Net Neutrality re-emerged last week, thanks to a Senate vote to reverse the recent FCC decision to scuttle the FCC’s “Restoring Internet Freedom Order.” That ruling took the Obama era rule establishing net neutrality off the books.
Without going into a mind numbing discussion of what exactly net neutrality means, (see this discussion) suffice it to say that net neutrality prohibits Internet Service Providers from benefiting or burdening certain content providers. That is, all content would flow at the same speed and the same cost.
Supporters of net neutrality argue that it is this level playing field that ensures true freedom on the internet. So calling the bill that struck it down the “restoration” of internet freedom is ironic. This piece from Wired provides a timely and comprehensive discussion about where things stand.
There are two challenges to having net neutrality restored. While three Republican Senators joined with the 49 Senate Democrats to get the Senate bill passed, it will take every Democratic vote in the House plus 22 Republicans to get it through there. Given the lack of bi-partisanship on display these days, that is a tall order.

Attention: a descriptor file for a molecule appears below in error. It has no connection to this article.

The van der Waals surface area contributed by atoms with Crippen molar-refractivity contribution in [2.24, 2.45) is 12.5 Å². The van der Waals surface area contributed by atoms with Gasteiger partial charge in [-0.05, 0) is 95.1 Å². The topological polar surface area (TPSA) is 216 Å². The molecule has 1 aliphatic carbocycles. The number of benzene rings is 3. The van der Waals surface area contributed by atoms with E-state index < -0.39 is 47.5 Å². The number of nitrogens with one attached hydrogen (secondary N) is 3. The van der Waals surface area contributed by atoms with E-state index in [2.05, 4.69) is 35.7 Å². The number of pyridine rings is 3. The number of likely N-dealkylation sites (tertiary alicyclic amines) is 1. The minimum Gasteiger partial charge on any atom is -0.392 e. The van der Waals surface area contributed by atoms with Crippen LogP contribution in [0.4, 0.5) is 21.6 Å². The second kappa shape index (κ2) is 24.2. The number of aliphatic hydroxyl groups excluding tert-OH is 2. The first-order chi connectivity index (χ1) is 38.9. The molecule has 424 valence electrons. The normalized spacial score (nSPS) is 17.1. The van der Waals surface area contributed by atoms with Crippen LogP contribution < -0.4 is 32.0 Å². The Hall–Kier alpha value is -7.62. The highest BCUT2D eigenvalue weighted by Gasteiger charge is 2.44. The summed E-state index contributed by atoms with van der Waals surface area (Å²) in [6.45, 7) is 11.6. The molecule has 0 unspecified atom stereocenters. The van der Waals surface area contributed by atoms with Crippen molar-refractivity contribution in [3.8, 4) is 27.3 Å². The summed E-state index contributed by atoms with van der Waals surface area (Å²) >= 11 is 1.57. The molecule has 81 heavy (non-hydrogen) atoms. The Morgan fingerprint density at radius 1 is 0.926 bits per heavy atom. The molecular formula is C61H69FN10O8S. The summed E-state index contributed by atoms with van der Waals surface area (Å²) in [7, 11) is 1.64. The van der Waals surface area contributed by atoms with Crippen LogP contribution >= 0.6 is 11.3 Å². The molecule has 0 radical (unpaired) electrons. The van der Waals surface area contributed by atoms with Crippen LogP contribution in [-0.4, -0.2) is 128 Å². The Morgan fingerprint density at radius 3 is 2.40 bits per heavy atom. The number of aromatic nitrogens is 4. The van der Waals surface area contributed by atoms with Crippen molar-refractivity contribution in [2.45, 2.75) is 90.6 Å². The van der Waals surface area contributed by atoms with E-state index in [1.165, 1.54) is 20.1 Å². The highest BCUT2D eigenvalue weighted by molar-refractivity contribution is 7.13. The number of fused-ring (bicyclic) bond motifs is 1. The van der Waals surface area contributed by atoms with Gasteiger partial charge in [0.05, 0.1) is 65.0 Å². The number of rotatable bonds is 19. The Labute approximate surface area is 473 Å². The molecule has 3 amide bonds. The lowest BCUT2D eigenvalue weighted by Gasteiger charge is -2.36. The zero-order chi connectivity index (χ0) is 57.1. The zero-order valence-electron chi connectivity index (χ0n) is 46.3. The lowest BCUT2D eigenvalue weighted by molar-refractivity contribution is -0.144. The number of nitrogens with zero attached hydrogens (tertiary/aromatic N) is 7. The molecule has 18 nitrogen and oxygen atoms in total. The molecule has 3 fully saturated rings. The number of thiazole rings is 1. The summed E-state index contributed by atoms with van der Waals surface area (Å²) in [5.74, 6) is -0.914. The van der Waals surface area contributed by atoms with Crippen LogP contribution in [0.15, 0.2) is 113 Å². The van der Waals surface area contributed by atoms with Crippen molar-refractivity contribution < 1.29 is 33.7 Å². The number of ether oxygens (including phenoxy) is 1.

And of course, as all School House Rock fans know, the President can veto the bill even if it emerges from Congress. And that may be the biggest hurdle. Note the second sentence of this post, where I described net neutrality as an “Obama Era” rule. That is likely it’s kiss of death with President Trump. While some say it is difficult to discern a governing principle for this administration, it’s pretty clear that “If Obama was for it, I’m against it” is a pretty good rule of thumb.
When John Oliver in 2014 urged his viewers to contact the FCC to support net neutrality the volume of comments crashed the FCC website. Perhaps in addition to that effort, former President Obama should announce a change in his view and oppose it. That could be the quickest way to get President Trump to reverse his position.